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Sri Lankan war crimes

March 23, 2012

The UN Human Rights Council has passed a resolution urging Sri Lanka to conduct a probe into alleged war crimes in the civil war with Tamil Tiger separatists. India voted in favor of the resolution; China did not.

Image: AP

India's decision was largely a result of massive pressure from political parties in the southern state of Tamil Nadu. The Dravid Munnetra Kazhagam (DMK), a key member of Prime Minister Manmohan Singh's coalition, had been threatening for weeks to quit the government if it did not support the resolution.

Kanimozhi, a DMK MP and the daughter of Tamil Nadu Chief Minister M K Karunanidhi, could not hide her delight. "This is a victory for democracy, not just for the political parties in Tamil Nadu but for every peace-loving and law-abiding nation. India has done the right thing," she told Deutsche Welle.

"This is a major victory," agreed Anbumani, a civil rights activist from Tamil Nadu. "A victory that finally justice will prevail for the innocents killed in the brutal war."

Chief of Dravida Munnetra Kazhagam, Muthuvel Karunanidhi
DMK head Muthuvel Karunanidhi put pressure on the governmentImage: AP

Observers say India's vote in Geneva is likely to have implications for its relations with Colombo, all the more so because it represents a shift in Indian foreign policy.

This shift comes as a surprise as India and Sri Lanka have a long history of cultural and political ties and a strong bilateral agreement. Throughout the final stages of Sri Lanka's civil war, India implicitly supported President Mahinda Rajapaksa's resolve to wipe out Tamil Tiger separatists and since then it had consistently backed Sri Lanka's position that it can handle its own internal affairs.

Countering China

However, apart from the domestic pressure from Tamil Nadu parties, observers believe there are other strategic reasons for New Delhi's decision to break with its tradition of not backing country-specific resolutions in the UN and risking a possible deterioration of bilateral ties with its island nation neighbor.

For Srikant Kondapalli, a professor of Chinese Studies at Jawaharlal Nehru University in New Delhi, India is making a point to China, which has increasingly become Sri Lanka's partner of choice for big projects.

He cites the reconstruction of the port city of Hambantota, which was devastated by the 2004 tsunami and happens to be the home constituency of President Rajapakse, as an example.

"China is financing the cost of the $1.24 billion project. Similar arrangements have been struck for an international airport being built nearby. Is China not increasing its footprint there?" he asks.

The Hambantota port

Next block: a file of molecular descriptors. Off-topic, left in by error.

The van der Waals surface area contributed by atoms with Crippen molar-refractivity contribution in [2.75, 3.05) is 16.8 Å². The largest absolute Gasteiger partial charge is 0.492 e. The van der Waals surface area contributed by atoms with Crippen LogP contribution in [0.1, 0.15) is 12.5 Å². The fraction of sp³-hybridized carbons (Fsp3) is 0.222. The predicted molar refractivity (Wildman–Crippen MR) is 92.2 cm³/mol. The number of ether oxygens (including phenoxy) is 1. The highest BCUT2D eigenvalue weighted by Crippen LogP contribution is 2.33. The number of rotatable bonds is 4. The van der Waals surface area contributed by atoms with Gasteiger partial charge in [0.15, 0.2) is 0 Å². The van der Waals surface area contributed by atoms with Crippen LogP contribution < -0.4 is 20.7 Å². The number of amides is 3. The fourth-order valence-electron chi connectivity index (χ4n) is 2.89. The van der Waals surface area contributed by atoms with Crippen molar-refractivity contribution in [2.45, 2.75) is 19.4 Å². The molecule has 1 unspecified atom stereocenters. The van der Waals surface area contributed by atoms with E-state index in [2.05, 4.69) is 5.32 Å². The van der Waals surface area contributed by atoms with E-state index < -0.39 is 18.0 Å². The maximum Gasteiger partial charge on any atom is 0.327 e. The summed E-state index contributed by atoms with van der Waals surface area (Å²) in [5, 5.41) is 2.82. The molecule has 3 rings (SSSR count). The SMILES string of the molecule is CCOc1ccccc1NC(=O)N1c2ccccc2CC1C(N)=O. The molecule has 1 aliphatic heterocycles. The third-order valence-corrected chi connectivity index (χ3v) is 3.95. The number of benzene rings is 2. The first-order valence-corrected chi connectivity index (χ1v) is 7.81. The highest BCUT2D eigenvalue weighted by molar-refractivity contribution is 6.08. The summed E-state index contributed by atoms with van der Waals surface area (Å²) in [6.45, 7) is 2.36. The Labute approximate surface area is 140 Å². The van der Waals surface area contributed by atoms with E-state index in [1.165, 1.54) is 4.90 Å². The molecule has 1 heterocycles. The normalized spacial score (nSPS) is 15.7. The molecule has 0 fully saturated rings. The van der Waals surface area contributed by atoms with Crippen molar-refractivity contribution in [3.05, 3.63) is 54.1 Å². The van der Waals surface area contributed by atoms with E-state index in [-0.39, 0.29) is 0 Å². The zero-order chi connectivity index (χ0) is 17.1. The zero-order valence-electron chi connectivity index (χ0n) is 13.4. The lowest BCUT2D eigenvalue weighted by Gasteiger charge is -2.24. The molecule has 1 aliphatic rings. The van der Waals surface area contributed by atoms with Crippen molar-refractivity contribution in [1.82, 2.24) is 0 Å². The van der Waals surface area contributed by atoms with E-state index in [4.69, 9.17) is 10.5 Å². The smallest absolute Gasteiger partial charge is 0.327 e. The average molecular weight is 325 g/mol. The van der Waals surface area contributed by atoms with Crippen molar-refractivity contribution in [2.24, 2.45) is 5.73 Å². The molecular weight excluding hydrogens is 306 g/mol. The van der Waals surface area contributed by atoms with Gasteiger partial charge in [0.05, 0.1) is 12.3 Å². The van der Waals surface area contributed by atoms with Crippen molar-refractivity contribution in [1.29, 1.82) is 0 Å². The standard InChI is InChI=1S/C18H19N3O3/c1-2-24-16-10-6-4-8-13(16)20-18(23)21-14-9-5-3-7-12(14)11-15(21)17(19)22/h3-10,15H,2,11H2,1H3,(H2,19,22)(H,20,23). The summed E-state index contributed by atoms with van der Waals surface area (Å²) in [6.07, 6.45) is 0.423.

The Hambantota port is being rehauled with Chinese funds and workersImage: AP

"And let us also not forget China's help during the war," Kondapalli points out. "It armed the Sri Lankan army with small arms, armored personal carriers and guns. All this is shadow-boxing in a third arena."

Time and space

Others feel that India is being encouraged by Washington to become a bigger player in South Asia, especially if it wants a permanent seat in the UN Security Council. For that it would require US support.

"India is South Asia's largest country and it could play a key role in urging Sri Lanka to implement the resolution given that it isn't legally binding. India is the big brother in the region after all," says Ramesh Menon, a political analyst.

Washington was quick to express its appreciation of the Indian move. The US envoy to the UN council, Eileen Donahue, said in Geneva that India's backing was "very helpful because they are such a close neighbor (to Sri Lanka)."

India did not take the floor during the debate but the foreign ministry issued a statement after the vote saying that Colombo had "to be provided time and space to achieve the objectives of reconciliation and peace."

P Sahadevan, a Sri Lankan expert told Deutsche Welle, thought the fact that Sri Lanka had not been given a deadline was not a very encouraging sign. "Does it actually pave the way for reconciliation?” he asked. "There is no time frame listed and given the Sri Lankan government's record, nobody knows. Apart from the name and shame Sri Lanka tag, I really don't see much movement forward."

Meanwhile, there has been anger in Sri Lanka about the the resolution adopted on Thursday by the UN Human Rights Council in Geneva.

The Daily News said that the countries which had backed it were making "a desperate attempt to disempower and undermine Sri Lanka and they are trying every trick in the bag to further this dark design." The privately-run, pro-government Island newspaper criticized India, which it described as Sri Lanka's traditional ally, for voting in favor of the resolution.

Members of the Sri Lankan delegation in Geneva
A 100-member Sri Lankan delegation lobbied against the resolution for weeksImage: Claudia Witte

"India has been a loser in Geneva, though it helped the US win," the Island said. "India failed to carry Asia, or at least South Asia with it. In other words, Sri Lanka has won against India in Asia."

China, Pakistan and Bangladesh all voted against the motion. In total, there were 24 votes in favor, 15 against and eight abstentions.

The Sri Lankan civil war was one of the longest running armed conflicts in Asia, continuing until May 2009 when the army finally defeated the Tamil Tigers.

The United Nations estimates some 100,000 people died between 1972 and 2009. Rights groups say up to 40,000 died in the final months of the military campaign. The resolution urges Sri Lanka to probe allegations of summary executions, kidnappings and other abuses. However, it stops short of calling for an international investigation.

Author: Murali Krishnan
Editor: Grahame Lucas